Here is a letter from our Scoutmaster about our joining requirements and our troop in general.
Welcome to Troop 999As you investigate and, hopefully, join Troop 999, there are a few basic standards we feel that you should know about the Troop. Troop 999 was started and is maintained as a completely independent Troop. Our Charter Organization is made up of the parents of the boys who are in the Troop (Concerned Parents of Utah County). We try to maintain a very high standard of Scouting Excellence and Traditional Values and Ideals. Our goal is to provide every boy with a quality Scouting program of advancement, functioning patrols, leadership, and the outdoors. The following is a brief, introductory outline of boy and adult responsibilities as members of Troop 999, Boy Scouts of America.
We expect all of our scouts to be in full Class A uniform at all Troop activities unless a Class B uniform or work clothes is approved by the Patrol Leader's Council.
- Official Class A uniform: Socks, pants or shorts, belt, shirt, neckerchief, and hat.
- Class B uniform: Socks, pants or shorts, belt, scout T-shirt, and hat.
We are an independent Troop and have no outside funding source, other than projects the boys participate in to earn money for Troop activities. Our registration fee is $120 per year per Scout. These funds are payable at registration. Fees are pro-rated for registrations part way through the year.
That being said, we will NOT turn away any boy because of financial need. Please speak privately with the Scoutmaster, Committee Chair, or Chartered Organization Rep. if you need financial assistance (see the contact us page).
3. Parent Support
Parent support is critical for the successful operation of our Troop. All parents are members of the Troop Committee and are expected to attend the Troop Committee meeting on the third Sunday of each month, at 6:30 pm (see the calendar). Parents are expected to help with transportation, service projects, fund raising activities, and other Troop functions. Parent concerns about advancement, activity or Troop involvement should be brought up at these meetings rather than taking time from the Scoutmasters at Troop meetings, when their function is to be working with individual boys and Patrols.
In order to advance in the Boy Scouts of America, each boy is to be active in his Troop and Patrol for a set amount of time (identified in the Scout Handbook for each rank). We define activity as a minimum of 70% attendance at all activities that are offered to the entire troop. Any boy whose attendance is less than 70% may not advance in ranks until his attendance has met that standard.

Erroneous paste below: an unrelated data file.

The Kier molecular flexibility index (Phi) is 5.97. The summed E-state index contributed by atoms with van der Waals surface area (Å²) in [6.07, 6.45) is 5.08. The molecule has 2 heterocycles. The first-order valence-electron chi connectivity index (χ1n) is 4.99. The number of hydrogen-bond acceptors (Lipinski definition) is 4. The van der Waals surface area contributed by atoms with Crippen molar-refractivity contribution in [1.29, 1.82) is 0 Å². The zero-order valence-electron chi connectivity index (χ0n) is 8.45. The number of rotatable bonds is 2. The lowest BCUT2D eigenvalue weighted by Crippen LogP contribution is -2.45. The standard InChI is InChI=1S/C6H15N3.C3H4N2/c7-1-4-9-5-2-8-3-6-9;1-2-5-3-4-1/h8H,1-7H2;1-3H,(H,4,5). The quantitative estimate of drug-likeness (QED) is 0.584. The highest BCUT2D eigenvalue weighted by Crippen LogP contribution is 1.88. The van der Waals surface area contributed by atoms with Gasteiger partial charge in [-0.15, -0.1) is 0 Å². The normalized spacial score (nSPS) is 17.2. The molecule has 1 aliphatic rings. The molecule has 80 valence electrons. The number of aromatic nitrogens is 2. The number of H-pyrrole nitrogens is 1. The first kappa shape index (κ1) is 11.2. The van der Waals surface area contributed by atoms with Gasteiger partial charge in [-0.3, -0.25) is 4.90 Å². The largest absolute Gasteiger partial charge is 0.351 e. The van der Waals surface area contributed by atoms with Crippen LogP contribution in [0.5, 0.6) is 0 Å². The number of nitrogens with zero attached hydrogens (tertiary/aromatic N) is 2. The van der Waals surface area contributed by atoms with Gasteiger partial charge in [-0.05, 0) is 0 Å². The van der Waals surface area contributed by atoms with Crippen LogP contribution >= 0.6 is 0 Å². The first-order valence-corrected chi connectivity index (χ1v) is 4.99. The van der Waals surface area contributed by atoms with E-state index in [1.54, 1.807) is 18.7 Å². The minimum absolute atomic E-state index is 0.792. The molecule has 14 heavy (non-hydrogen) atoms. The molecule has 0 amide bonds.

Advancement is a teaching/learning process, not a race. We expect our Scouts to demonstrate proficiency in Scouting skills when they present themselves for advancement. It is no favor to a boy to pass him through the ranks without requiring him to learn the skills of that advancement. The adults of the Troop and the boy leaders are available to teach and test each boy. Boys are expected to read their Scout Handbooks and parents can help by testing and challenging them on their skills. Scouts earning Merit Badges will fill out the merit badge card in conjunction with one of the Scoutmasters prior to his first contact with the merit badge counselor. The counselor is then assigned from the list of counselors in the Troop. Again, a boy is expected to learn and demonstrate proficiency in the skill in order to pass it off to the counselor.
Each Scout will participate in a monthly Board of Review, even if no rank advancement is contemplated for that period. Courts of Honor will be held quarterly, generally in February, May, August, and November (see the calendar). Exact dates are scheduled by the Troop Committee and the Patrol Leader's Council. Parents and families are encouraged to attend Courts of Honor, not only to support their own Scout, but to support all of the boys in the Troop, and the Troop in general.
Every boy who has achieved the rank of First Class or higher is required to serve actively in a leadership position for 4-6 months prior to his next advancement. We try to find an appropriate position for each boy, but it is the Scout's responsibility to seek a position and to do what is required in order to be successful in that position. In order to specify the leadership preformed, each boy must submit to the Scoutmaster, a written list of 3 or more goals which he plans to accomplish during his tenure as a leader. Leadership tenure begins when he submits his written goals and they have been approved by the Scoutmaster. When the Scout feels that his time is complete for advancement, his success will be determined by the accomplishment of his goals. If the Scout has not succeeded in his goals, he may continue working on them or modify them and set new goals.
Each boy is encouraged to "Do a good turn, Daily." In addition, the individual Patrol as well as the whole Troop will schedule service projects. These should be of benefit to the community, not the Boy Scouts of America, the boy, or his family (Boy Scouts should always be assisting in all family chores and responsibilities, as a good Scout and as a good Citizen). A set number of service hours is required of every boy First Class or above in order to advance. Service hours and leadership goals will be documented by the Advancement Committee before a rank advancement is earned.
- Andrew W. Baggs, "Bear"